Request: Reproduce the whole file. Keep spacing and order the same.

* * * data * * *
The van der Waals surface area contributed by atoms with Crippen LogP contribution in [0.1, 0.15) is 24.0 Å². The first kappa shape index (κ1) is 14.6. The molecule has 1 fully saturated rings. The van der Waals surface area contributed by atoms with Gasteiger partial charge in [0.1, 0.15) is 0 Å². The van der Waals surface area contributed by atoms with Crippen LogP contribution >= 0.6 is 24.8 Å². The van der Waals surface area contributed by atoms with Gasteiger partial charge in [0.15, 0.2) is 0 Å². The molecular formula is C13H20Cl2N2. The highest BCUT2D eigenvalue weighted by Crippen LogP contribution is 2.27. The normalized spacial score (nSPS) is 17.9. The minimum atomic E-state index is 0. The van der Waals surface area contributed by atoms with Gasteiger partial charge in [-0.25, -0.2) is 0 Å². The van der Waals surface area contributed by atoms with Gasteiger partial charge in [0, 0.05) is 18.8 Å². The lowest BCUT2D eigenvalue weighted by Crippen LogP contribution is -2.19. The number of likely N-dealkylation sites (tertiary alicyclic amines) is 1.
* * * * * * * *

The van der Waals surface area contributed by atoms with Crippen LogP contribution in [0.1, 0.15) is 24.0 Å². The first kappa shape index (κ1) is 14.6. The molecule has 1 fully saturated rings. The van der Waals surface area contributed by atoms with Gasteiger partial charge in [0.1, 0.15) is 0 Å². The van der Waals surface area contributed by atoms with Crippen LogP contribution >= 0.6 is 24.8 Å². The van der Waals surface area contributed by atoms with Gasteiger partial charge in [0.15, 0.2) is 0 Å². The molecular formula is C13H20Cl2N2. The highest BCUT2D eigenvalue weighted by Crippen LogP contribution is 2.27. The normalized spacial score (nSPS) is 17.9. The minimum atomic E-state index is 0. The van der Waals surface area contributed by atoms with Gasteiger partial charge in [-0.25, -0.2) is 0 Å². The van der Waals surface area contributed by atoms with Gasteiger partial charge in [0, 0.05) is 18.8 Å². The lowest BCUT2D eigenvalue weighted by Crippen LogP contribution is -2.19. The number of likely N-dealkylation sites (tertiary alicyclic amines) is 1.